Chi Fan Tsang, Head of Chinese Ceramics and Works of Art in Hong Kong, explains why this nearly 300-year-old Celestial Sphere vase will set hearts fluttering when it comes to auction on 30 May
Known as a tianqiuping or ‘Celestial Sphere vase’, this extraordinary example of Qing porcelain, commissioned by the Qianlong Emperor (1711-1799), is the highlight of the Christie’s Hong Kong spring 2018 season. It will be offered in a special one-lot auction, Celestial Immortals — The Taber Family Tianqiuping from Philbrook Museum of Art on 30 May.
‘The piece is also referred to as the Anbaxian vase, which literally translates as ‘‘eight secret emblems”,’ explains Chi Fan Tsang, Head of Chinese Ceramics and Works of Art at Christie’s in Hong Kong. ‘This refers to the symbols depicted on the vase, the attributes associated with the Daoist immortals.’
Traditionally Chinese decorative arts would represent Buddhist motifs, but this vase reveals the dual nature of religion during the Qing dynasty. ‘Qianlong was a devout Buddhist,’ explains Tsang, ‘but he was also a follower of Daoism, which is all to do with longevity and the wish to find the elixir of long life.’
In addition to Buddhist motifs on the neck across the vase, we can see an emblem for each of the eight immortals associated with Daoism — including a fan, a gourd, a sword and a lotus flower — on the vase’s body.
‘Most emperors were obsessed with living a long life and Qianlong was no exception,’ says the specialist. ‘These were considered to be auspicious emblems, and associated the emperor in turn with peace, longevity, good fortune, an abundant harvest and plentiful offspring. In fact, Qianlong had many children and turned out to be one of the two longest reigning emperors in the Qing dynasty, living to the ripe old age of 84 when he retired in 1795.’
The symbolism of the vase is evident in its size and shape as well, continues Tsang. ‘It is so vast and so round because it actually represents heaven. The ancient Chinese believed the Earth was flat and that China was the middle kingdom, making the emperor an intermediary between heaven and Earth.’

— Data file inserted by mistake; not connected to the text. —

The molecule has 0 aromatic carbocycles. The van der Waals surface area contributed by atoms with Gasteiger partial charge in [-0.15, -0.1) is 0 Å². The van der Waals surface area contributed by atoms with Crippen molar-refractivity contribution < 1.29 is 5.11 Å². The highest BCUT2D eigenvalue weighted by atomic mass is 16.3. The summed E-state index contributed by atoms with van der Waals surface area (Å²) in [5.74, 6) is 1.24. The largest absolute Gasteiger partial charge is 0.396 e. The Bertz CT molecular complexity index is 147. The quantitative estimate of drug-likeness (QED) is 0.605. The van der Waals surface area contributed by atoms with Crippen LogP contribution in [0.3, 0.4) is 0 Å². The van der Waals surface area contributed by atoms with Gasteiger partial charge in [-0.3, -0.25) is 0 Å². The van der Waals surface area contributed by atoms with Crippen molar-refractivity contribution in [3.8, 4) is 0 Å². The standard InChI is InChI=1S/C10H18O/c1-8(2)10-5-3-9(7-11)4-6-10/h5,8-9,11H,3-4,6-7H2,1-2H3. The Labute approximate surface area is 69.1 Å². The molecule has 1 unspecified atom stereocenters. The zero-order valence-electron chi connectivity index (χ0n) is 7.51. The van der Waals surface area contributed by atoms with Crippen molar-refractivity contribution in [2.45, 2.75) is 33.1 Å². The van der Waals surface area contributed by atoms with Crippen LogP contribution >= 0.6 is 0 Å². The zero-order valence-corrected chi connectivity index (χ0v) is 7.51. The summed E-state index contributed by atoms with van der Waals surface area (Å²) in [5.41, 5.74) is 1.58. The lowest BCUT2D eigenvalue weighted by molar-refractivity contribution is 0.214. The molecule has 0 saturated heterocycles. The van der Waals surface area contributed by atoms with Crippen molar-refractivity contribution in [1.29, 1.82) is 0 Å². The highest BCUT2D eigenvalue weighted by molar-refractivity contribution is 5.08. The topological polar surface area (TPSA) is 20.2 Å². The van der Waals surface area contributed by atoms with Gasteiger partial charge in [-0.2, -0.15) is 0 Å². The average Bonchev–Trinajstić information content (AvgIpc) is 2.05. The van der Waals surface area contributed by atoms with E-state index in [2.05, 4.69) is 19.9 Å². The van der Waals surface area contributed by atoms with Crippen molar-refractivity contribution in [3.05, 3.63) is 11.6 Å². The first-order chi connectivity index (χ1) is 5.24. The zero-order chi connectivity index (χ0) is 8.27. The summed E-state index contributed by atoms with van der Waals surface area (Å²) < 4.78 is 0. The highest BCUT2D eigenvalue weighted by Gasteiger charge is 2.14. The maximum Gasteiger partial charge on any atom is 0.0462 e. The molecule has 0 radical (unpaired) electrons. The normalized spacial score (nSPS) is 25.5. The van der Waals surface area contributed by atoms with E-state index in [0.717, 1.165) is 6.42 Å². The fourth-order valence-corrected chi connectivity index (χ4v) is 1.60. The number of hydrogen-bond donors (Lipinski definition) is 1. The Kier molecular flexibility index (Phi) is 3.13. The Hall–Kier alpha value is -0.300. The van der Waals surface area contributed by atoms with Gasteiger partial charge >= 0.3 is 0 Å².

Earlier examples from the Qing dynasty tend to have a tapered neck, but this vase is a technical innovation. ‘The neck is quite cylindrical and it sits on a very round body, so the angle between the neck and the body is sharp. This is quite a feat because it means its propensity to sink while being shaped is high. That they were able to actually keep the neck straight, in a vase of this size, is quite remarkable.’
More than 200 years after it was made the vase joined the collection of oil executive George Hathaway Taber Jr., a prolific collector of Chinese ceramics and jades. ‘In the early 20th century there was a lot of interest in China,’ explains Tsang. ‘American engineers had been called in to help with building railroads, which in turn led to many wealthy European and American visitors arriving in the country.’
It is thought that Taber bought the vase prior to 1925, when it is first recorded in his collection. It remained in his family until his daughter Francis Keally donated it to The Philbrook Museum of Art in Tulsa in 1960.
Today the vase is estimated at HK$70-90 million (around $9-11 million), which will enable the museum to broaden its extensive collection of American art. ‘It’s such a fabulous museum,’ says Tsang, ‘and to help it raise money for its acquisition fund is a wonderful thing to be a part of.’